Jury awards mill manager $573,000 in punitive damages, reported to be largest award in Canada of its kind
The Vancouver Sun reported on July 27, 2012 that a Prince George jury awarded a former mill manager $573,000 in punitive damages, the largest punitive damages award in Canada in a wrongful dismissal lawsuit.
You can read the story here:"Burns Lake sawmill manager wins major wrongful dismissal suit".
In Elgert v. Home Hardware Stores Limited, 2010 ABQB 220 - this is further to my previous two posts - the judge also recited his Charge to the Jury on the issue of aggravated damages at para. 62:
On aggravated damages, the Charge to the Jury reflected an employer's obligation of good faith and fair dealing and the recognition that when an employment relationship ruptures, the employee is at his most vulnerable and in most need of protection. This was described in my Charge to the Jury at pages 19 - 20 which reads:- read more »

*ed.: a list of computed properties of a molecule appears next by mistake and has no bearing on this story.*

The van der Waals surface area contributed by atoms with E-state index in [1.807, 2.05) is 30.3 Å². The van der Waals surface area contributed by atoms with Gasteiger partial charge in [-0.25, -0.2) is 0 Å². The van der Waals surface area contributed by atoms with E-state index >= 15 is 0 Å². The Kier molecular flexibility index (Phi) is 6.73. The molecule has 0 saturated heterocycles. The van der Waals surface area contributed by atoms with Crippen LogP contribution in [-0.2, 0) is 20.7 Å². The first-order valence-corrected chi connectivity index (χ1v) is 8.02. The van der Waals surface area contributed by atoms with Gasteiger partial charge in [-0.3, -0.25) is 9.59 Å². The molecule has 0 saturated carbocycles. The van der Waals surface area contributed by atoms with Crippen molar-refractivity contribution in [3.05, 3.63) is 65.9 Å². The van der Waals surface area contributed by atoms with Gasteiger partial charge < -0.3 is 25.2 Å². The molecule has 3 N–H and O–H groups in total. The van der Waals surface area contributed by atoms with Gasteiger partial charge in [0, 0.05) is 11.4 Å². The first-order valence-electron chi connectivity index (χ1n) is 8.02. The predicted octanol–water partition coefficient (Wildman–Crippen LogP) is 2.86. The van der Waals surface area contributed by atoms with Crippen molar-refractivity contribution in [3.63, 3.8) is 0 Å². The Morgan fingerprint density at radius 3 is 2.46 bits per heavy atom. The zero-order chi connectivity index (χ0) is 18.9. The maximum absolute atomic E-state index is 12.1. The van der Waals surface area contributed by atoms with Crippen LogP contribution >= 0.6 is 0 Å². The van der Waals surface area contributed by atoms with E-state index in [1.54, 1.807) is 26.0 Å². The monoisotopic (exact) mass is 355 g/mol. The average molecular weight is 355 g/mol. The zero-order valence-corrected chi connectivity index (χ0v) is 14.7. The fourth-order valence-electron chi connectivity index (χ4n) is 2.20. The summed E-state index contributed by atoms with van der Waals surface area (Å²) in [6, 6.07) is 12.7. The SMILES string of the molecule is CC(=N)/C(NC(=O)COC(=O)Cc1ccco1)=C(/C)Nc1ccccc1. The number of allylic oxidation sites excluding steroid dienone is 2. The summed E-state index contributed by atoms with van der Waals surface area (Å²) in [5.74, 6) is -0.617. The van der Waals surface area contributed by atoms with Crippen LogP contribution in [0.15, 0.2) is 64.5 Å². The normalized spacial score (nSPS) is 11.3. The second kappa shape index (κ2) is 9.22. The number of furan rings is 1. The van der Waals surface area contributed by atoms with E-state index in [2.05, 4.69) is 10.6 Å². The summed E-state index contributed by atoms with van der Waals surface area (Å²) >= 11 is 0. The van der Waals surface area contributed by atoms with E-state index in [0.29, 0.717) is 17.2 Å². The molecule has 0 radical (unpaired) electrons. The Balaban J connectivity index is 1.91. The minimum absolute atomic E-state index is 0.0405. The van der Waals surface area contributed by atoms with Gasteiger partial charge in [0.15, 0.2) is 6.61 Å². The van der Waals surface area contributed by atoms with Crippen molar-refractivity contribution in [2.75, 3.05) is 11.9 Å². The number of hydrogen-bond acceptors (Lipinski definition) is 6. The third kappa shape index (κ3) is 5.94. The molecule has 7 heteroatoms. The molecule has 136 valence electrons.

The wrongful dismissal action in Elgert v. Home Hardware Stores Limited (see previous post) was heard by an Alberta jury.
In Elgert v. Home Hardware Stores Limited, 2010 ABQB 220, the 13th written decision in this case, the judge laid out his Charge to the Jury on the issue of punitive damages at para. 61:
On the issue of punitive damages, the Charge to the Jury followed the specific guidelines set by the Supreme Court of Canada in Whiten v. Pilot Insurance Co. The Guidelines and Restrictions were stated painstakingly with many warnings given to the Jury. My Charge to the Jury at pages 20 - 21 reads as follows:- read more »
The case of Elgert v. Home Hardware Stores Limited, 2010 ABQB 73 (CanLII), concerned a senior employee in a management position was dismissed for just cause based on alleged sexually harassment and insubordination. At the time, he had worked for Home Hardware for almost 17 years and was over the age of 50.
The alleged incidents occurred in late 2001/early2002 at the Home Hardware distribution centre in Wetaskiwin, an hour's drive from Edmonton.
The first complainant alleged that the Plaintiff, Mr. Elgert, pushed her into a dark storage room, pushed her up against a table, held her hands down and wiggled his body between her legs.
The second compliant alleged that a few months later while she was cleaning a first aid room in the warehouse, the Plaintiff entered the room, turned off the light and shut the door. He then bumped her backwards until she fell onto a cot. He laid on top of her, and lingered there.
One of the complainants was the daughter of the head of the distribution centre. read more »